More often than not the driving force that propels a family to leave its country of origin behind and immigrate to an unfamiliar country is war.
And in the case of the two refugees who were invited to Contra Costa College to share their experience assimilating into Western culture, the push factor was the Vietnam War.
The first Mein-American mayor in the nation, San Pablo Mayor Kathy Chao Rothberg, and Vietnamese-American journalist Andrew Lam recollected the challenges that holding onto one’s culture poses while wanting to succeed in the U.S.
As part of the Big Read, a communitywide reading program aided by West Contra Costa County Library and Contra Costa College, “The Vietnam War and Refugee Reflections: A Conversation” panel was held in the Library and Learning Resource Center on Monday at 5:30 p.m.
The Big Read commemorates the 40th anniversary of the Vietnam War’s end. West County’s Big Read focuses on Tim O’ Brien’s acclaimed novel, “The Things They Carried.”
Rothberg said when her family came to Richmond in the late 1970s her parents had to work hard to make a living, like many low-income minority groups who are still emigrating from countries in Asia, Africa, Central and Southern America to escape impoverished conditions due to conflict.
She said life in the U.S. for these people is “challenging” but can be worth it in the long run.
“There were 12 of us living in a three-bedroom apartment in the Richmond Annex,” she said. “We had one sofa, two beds, about four bowls and a coffee table, but not a dining table.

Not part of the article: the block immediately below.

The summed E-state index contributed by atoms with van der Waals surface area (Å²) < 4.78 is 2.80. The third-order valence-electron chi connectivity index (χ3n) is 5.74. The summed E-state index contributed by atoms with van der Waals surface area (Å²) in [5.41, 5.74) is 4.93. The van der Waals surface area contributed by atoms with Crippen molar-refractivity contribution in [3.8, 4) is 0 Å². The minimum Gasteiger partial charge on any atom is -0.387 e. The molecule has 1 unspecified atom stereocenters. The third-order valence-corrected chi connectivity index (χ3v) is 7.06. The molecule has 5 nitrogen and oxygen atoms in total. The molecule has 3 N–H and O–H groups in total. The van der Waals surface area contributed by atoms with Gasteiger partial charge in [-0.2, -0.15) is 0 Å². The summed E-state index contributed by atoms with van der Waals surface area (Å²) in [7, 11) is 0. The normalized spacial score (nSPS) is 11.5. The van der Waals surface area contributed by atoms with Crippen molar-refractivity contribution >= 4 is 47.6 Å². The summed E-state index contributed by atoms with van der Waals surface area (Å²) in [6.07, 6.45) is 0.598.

“The Lao Family Community Development started in that three-bedroom apartment. And since then, our organization has nine facilities across Northern California with a full staff and an operating budget of $5 million.”
Criminal justice major Jenny Mena attended the panel after hearing about it from La Raza studies professor Agustin Palacios.
“I was expecting more brutal stories,” Mena said, “But I was tearing up when they talked about what it was like growing up here because it reminded me of the conditions my people who also (immigrated) to this country face.”
Lam said he came to this country with his family as an 11-year-old refugee and shared a two-bedroom apartment with three families in the Mission district of San Francisco during the early 1980s.
He said his parents pressured him to become a lawyer, doctor or scientist because they believed that those are the professions that make a lot of money.
And he said he had no plans to become a journalist, poet or writer until he met — and then broke up with — the love of his life while attending UC Berkeley.
He said while he was writing about his lost love, he began to weep, not because of the girl, but because he left an entire way of life behind.
“It took a while to realize that this was not the first time that my heart was broken,” he said. “That 11-year-old’s heart was shattered, but he didn’t know it, because losing an entire country was a shock.”